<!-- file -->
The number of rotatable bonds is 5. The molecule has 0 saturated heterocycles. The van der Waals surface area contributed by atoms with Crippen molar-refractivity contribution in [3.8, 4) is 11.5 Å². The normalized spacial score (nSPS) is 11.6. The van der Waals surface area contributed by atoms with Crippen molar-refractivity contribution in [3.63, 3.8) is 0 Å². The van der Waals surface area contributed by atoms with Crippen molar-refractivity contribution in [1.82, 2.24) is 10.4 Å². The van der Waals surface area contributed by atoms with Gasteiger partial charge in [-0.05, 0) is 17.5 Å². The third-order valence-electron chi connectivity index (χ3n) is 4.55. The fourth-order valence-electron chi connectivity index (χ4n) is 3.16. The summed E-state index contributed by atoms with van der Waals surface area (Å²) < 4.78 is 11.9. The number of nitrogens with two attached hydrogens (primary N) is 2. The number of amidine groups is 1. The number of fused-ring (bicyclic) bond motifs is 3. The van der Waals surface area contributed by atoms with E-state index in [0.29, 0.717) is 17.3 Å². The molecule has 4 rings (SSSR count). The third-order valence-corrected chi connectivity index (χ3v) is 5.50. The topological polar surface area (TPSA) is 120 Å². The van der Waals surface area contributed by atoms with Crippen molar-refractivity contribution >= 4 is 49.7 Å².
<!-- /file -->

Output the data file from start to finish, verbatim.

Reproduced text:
The number of rotatable bonds is 5. The molecule has 0 saturated heterocycles. The van der Waals surface area contributed by atoms with Crippen molar-refractivity contribution in [3.8, 4) is 11.5 Å². The normalized spacial score (nSPS) is 11.6. The van der Waals surface area contributed by atoms with Crippen molar-refractivity contribution in [3.63, 3.8) is 0 Å². The van der Waals surface area contributed by atoms with Crippen molar-refractivity contribution in [1.82, 2.24) is 10.4 Å². The van der Waals surface area contributed by atoms with Gasteiger partial charge in [-0.05, 0) is 17.5 Å². The third-order valence-electron chi connectivity index (χ3n) is 4.55. The fourth-order valence-electron chi connectivity index (χ4n) is 3.16. The summed E-state index contributed by atoms with van der Waals surface area (Å²) < 4.78 is 11.9. The number of nitrogens with two attached hydrogens (primary N) is 2. The number of amidine groups is 1. The number of fused-ring (bicyclic) bond motifs is 3. The van der Waals surface area contributed by atoms with E-state index in [0.29, 0.717) is 17.3 Å². The molecule has 4 rings (SSSR count). The third-order valence-corrected chi connectivity index (χ3v) is 5.50. The topological polar surface area (TPSA) is 120 Å². The van der Waals surface area contributed by atoms with Crippen molar-refractivity contribution >= 4 is 49.7 Å².